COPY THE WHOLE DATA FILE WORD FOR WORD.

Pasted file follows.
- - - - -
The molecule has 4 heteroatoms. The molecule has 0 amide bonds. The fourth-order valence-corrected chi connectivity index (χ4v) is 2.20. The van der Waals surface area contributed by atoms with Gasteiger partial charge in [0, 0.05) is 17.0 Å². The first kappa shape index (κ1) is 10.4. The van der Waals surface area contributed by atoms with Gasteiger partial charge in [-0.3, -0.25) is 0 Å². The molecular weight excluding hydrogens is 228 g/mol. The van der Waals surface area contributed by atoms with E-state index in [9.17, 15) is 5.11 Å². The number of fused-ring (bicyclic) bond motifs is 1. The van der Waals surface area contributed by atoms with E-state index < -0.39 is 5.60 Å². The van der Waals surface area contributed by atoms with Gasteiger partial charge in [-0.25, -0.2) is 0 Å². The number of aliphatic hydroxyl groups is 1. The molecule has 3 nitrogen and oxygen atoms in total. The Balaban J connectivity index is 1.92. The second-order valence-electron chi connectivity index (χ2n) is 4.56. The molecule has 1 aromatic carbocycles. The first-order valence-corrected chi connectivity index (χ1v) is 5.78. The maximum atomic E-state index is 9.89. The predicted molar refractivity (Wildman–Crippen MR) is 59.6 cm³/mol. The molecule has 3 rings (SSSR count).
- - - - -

The molecule has 4 heteroatoms. The molecule has 0 amide bonds. The fourth-order valence-corrected chi connectivity index (χ4v) is 2.20. The van der Waals surface area contributed by atoms with Gasteiger partial charge in [0, 0.05) is 17.0 Å². The first kappa shape index (κ1) is 10.4. The van der Waals surface area contributed by atoms with Gasteiger partial charge in [-0.3, -0.25) is 0 Å². The molecular weight excluding hydrogens is 228 g/mol. The van der Waals surface area contributed by atoms with E-state index in [9.17, 15) is 5.11 Å². The number of fused-ring (bicyclic) bond motifs is 1. The van der Waals surface area contributed by atoms with E-state index < -0.39 is 5.60 Å². The van der Waals surface area contributed by atoms with Gasteiger partial charge in [-0.25, -0.2) is 0 Å². The number of aliphatic hydroxyl groups is 1. The molecule has 3 nitrogen and oxygen atoms in total. The Balaban J connectivity index is 1.92. The second-order valence-electron chi connectivity index (χ2n) is 4.56. The molecule has 1 aromatic carbocycles. The first-order valence-corrected chi connectivity index (χ1v) is 5.78. The maximum atomic E-state index is 9.89. The predicted molar refractivity (Wildman–Crippen MR) is 59.6 cm³/mol. The molecule has 3 rings (SSSR count).